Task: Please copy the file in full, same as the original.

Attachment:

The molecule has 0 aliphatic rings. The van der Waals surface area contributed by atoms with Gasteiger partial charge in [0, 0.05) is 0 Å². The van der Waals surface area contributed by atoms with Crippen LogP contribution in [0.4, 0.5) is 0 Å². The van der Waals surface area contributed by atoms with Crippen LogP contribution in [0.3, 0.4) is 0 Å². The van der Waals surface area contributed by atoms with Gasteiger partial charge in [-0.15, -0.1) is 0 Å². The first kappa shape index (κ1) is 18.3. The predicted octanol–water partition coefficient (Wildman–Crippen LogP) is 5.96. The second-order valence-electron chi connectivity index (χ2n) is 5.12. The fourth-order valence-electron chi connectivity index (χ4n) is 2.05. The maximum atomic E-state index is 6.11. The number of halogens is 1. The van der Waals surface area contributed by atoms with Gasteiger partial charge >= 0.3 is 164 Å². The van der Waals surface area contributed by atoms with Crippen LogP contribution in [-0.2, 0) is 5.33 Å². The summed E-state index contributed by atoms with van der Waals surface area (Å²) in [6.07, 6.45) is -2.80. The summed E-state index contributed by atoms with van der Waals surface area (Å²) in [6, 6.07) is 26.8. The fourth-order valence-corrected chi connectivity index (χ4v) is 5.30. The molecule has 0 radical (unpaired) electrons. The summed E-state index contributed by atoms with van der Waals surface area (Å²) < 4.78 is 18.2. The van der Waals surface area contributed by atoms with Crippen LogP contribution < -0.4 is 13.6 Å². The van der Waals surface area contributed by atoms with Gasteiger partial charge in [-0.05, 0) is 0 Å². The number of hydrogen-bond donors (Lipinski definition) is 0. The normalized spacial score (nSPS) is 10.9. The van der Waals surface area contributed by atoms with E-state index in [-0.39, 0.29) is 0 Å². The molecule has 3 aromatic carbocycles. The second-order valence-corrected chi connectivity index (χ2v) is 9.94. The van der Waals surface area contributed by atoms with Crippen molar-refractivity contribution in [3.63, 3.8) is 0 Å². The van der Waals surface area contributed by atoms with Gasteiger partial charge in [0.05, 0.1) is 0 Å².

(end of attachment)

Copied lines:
The molecule has 0 aliphatic rings. The van der Waals surface area contributed by atoms with Gasteiger partial charge in [0, 0.05) is 0 Å². The van der Waals surface area contributed by atoms with Crippen LogP contribution in [0.4, 0.5) is 0 Å². The van der Waals surface area contributed by atoms with Crippen LogP contribution in [0.3, 0.4) is 0 Å². The van der Waals surface area contributed by atoms with Gasteiger partial charge in [-0.15, -0.1) is 0 Å². The first kappa shape index (κ1) is 18.3. The predicted octanol–water partition coefficient (Wildman–Crippen LogP) is 5.96. The second-order valence-electron chi connectivity index (χ2n) is 5.12. The fourth-order valence-electron chi connectivity index (χ4n) is 2.05. The maximum atomic E-state index is 6.11. The number of halogens is 1. The van der Waals surface area contributed by atoms with Gasteiger partial charge >= 0.3 is 164 Å². The van der Waals surface area contributed by atoms with Crippen LogP contribution in [-0.2, 0) is 5.33 Å². The summed E-state index contributed by atoms with van der Waals surface area (Å²) in [6.07, 6.45) is -2.80. The summed E-state index contributed by atoms with van der Waals surface area (Å²) in [6, 6.07) is 26.8. The fourth-order valence-corrected chi connectivity index (χ4v) is 5.30. The molecule has 0 radical (unpaired) electrons. The summed E-state index contributed by atoms with van der Waals surface area (Å²) < 4.78 is 18.2. The van der Waals surface area contributed by atoms with Crippen LogP contribution < -0.4 is 13.6 Å². The van der Waals surface area contributed by atoms with Gasteiger partial charge in [-0.05, 0) is 0 Å². The number of hydrogen-bond donors (Lipinski definition) is 0. The normalized spacial score (nSPS) is 10.9. The van der Waals surface area contributed by atoms with E-state index in [-0.39, 0.29) is 0 Å². The molecule has 3 aromatic carbocycles. The second-order valence-corrected chi connectivity index (χ2v) is 9.94. The van der Waals surface area contributed by atoms with Crippen molar-refractivity contribution in [3.63, 3.8) is 0 Å². The van der Waals surface area contributed by atoms with Gasteiger partial charge in [0.05, 0.1) is 0 Å².